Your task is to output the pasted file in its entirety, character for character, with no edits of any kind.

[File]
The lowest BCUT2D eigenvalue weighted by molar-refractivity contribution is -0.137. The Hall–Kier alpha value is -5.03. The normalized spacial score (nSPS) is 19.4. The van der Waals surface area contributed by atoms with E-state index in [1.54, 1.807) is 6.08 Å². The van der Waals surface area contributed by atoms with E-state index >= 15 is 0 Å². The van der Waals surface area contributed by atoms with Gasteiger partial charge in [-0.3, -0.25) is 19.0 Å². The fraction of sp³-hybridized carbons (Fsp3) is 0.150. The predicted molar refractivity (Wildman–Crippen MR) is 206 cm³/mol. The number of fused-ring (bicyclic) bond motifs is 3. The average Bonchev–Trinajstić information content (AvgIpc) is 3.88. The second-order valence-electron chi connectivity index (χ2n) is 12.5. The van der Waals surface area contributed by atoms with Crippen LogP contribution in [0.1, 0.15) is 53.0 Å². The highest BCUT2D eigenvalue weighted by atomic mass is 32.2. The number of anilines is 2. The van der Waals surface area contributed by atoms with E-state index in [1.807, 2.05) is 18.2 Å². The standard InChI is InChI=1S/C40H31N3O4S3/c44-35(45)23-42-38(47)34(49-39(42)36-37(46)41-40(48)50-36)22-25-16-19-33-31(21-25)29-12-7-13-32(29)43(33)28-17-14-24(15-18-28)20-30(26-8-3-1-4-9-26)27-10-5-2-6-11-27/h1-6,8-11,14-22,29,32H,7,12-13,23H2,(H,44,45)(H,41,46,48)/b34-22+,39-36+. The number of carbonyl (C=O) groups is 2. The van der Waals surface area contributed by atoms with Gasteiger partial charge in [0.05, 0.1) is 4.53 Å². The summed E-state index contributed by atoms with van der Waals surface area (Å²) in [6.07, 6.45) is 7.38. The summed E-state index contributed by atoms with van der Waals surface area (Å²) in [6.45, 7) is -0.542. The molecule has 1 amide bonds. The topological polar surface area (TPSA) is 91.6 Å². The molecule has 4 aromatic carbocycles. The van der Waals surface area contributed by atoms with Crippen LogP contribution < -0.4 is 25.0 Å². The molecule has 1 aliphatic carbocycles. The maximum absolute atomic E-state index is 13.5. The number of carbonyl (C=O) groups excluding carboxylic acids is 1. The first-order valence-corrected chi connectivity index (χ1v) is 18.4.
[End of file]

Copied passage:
The lowest BCUT2D eigenvalue weighted by molar-refractivity contribution is -0.137. The Hall–Kier alpha value is -5.03. The normalized spacial score (nSPS) is 19.4. The van der Waals surface area contributed by atoms with E-state index in [1.54, 1.807) is 6.08 Å². The van der Waals surface area contributed by atoms with E-state index >= 15 is 0 Å². The van der Waals surface area contributed by atoms with Gasteiger partial charge in [-0.3, -0.25) is 19.0 Å². The fraction of sp³-hybridized carbons (Fsp3) is 0.150. The predicted molar refractivity (Wildman–Crippen MR) is 206 cm³/mol. The number of fused-ring (bicyclic) bond motifs is 3. The average Bonchev–Trinajstić information content (AvgIpc) is 3.88. The second-order valence-electron chi connectivity index (χ2n) is 12.5. The van der Waals surface area contributed by atoms with Crippen LogP contribution in [0.1, 0.15) is 53.0 Å². The highest BCUT2D eigenvalue weighted by atomic mass is 32.2. The number of anilines is 2. The van der Waals surface area contributed by atoms with E-state index in [1.807, 2.05) is 18.2 Å². The standard InChI is InChI=1S/C40H31N3O4S3/c44-35(45)23-42-38(47)34(49-39(42)36-37(46)41-40(48)50-36)22-25-16-19-33-31(21-25)29-12-7-13-32(29)43(33)28-17-14-24(15-18-28)20-30(26-8-3-1-4-9-26)27-10-5-2-6-11-27/h1-6,8-11,14-22,29,32H,7,12-13,23H2,(H,44,45)(H,41,46,48)/b34-22+,39-36+. The number of carbonyl (C=O) groups is 2. The van der Waals surface area contributed by atoms with Gasteiger partial charge in [0.05, 0.1) is 4.53 Å². The summed E-state index contributed by atoms with van der Waals surface area (Å²) in [6.07, 6.45) is 7.38. The summed E-state index contributed by atoms with van der Waals surface area (Å²) in [6.45, 7) is -0.542. The molecule has 1 amide bonds. The topological polar surface area (TPSA) is 91.6 Å². The molecule has 4 aromatic carbocycles. The van der Waals surface area contributed by atoms with Crippen LogP contribution < -0.4 is 25.0 Å². The molecule has 1 aliphatic carbocycles. The maximum absolute atomic E-state index is 13.5. The number of carbonyl (C=O) groups excluding carboxylic acids is 1. The first-order valence-corrected chi connectivity index (χ1v) is 18.4.